When I worked as a manager at a McDonald’s a few years ago, an employee of mine found a credit card in the lobby of our store and turned it in to me. I figured the easiest thing to do would be to call the number on the back and they could get in contact with the person for me. It took awhile to get to a real person, then I was transferred to another because I wasn’t the owner of the card and this person couldn’t talk to me for some reason. Eventually, I was told to take it to the nearest Chase bank. It was only a few miles away, but it was out of my way. It was more of a hassle than I was hoping for, but I’d rather do that than have the person worried about it.

  17. 17
    Rafael Says:

    It just happened, and I immediately called the bank. I chose the option to notify a lost card, but got stuck several times when asked SS# or tax ID. Banks should have a courtesy option for found lost cards, my honest opinion. Anyhow, got the call answered. The representative got the card number and asked to thrash it. I actually shredded it.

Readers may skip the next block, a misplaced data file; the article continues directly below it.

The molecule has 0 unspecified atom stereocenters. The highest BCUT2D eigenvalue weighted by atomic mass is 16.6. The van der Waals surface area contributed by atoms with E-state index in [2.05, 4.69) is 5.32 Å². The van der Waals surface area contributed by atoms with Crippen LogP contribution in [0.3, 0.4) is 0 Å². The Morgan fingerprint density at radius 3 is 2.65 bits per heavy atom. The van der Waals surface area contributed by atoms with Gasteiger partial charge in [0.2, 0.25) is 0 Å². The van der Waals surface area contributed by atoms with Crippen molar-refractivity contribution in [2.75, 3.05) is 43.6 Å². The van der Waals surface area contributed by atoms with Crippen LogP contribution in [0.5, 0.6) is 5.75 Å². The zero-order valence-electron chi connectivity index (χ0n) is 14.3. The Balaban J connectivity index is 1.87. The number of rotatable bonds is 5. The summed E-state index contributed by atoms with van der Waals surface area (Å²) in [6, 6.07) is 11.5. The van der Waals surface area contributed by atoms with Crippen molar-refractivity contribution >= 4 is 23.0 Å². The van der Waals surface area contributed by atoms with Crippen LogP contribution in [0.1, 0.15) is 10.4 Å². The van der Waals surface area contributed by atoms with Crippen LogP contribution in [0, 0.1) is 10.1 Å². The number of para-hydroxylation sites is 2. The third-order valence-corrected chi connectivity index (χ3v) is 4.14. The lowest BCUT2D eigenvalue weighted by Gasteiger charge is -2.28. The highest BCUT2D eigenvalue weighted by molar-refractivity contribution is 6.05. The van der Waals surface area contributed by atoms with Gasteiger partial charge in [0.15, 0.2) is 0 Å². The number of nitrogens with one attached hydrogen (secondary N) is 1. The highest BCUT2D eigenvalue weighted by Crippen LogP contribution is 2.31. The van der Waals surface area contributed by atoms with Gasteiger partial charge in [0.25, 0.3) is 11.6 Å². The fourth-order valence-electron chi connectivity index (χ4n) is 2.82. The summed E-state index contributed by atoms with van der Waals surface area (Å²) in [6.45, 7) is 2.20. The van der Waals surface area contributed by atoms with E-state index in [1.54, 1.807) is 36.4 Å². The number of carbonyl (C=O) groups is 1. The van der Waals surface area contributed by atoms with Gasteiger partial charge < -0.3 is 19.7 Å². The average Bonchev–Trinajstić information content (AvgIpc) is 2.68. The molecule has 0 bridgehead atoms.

Don’t expect to be highly praised, you are a “hard to find honest person” even if you don’t hear a single word of thanks (I actually thanked them for getting my call.)

    Well, the feeling and the assurance that you can do what is right even when opportunities happen is wordless.

  18. 18
    Sin City Says:

    I live in Las Vegas in the nightclub industry. Over the years I have found many (over 50) wallets, purses, cameras, phones, keys, credit cards and just about anything else people carry with them. Although I do turn in most of the items to security or lost and found… I usually keep the cash that’s inside as a reward. I would expect the same thing from a person if it ever happened to me. Keep the money, give back the rest (ID, CC, etc…).
    Men are much more likely to offer a tip/reward for returning their stuff. Women on the other hand, are much less likely to give a reward so I just keep the money to avoid bein stiffed.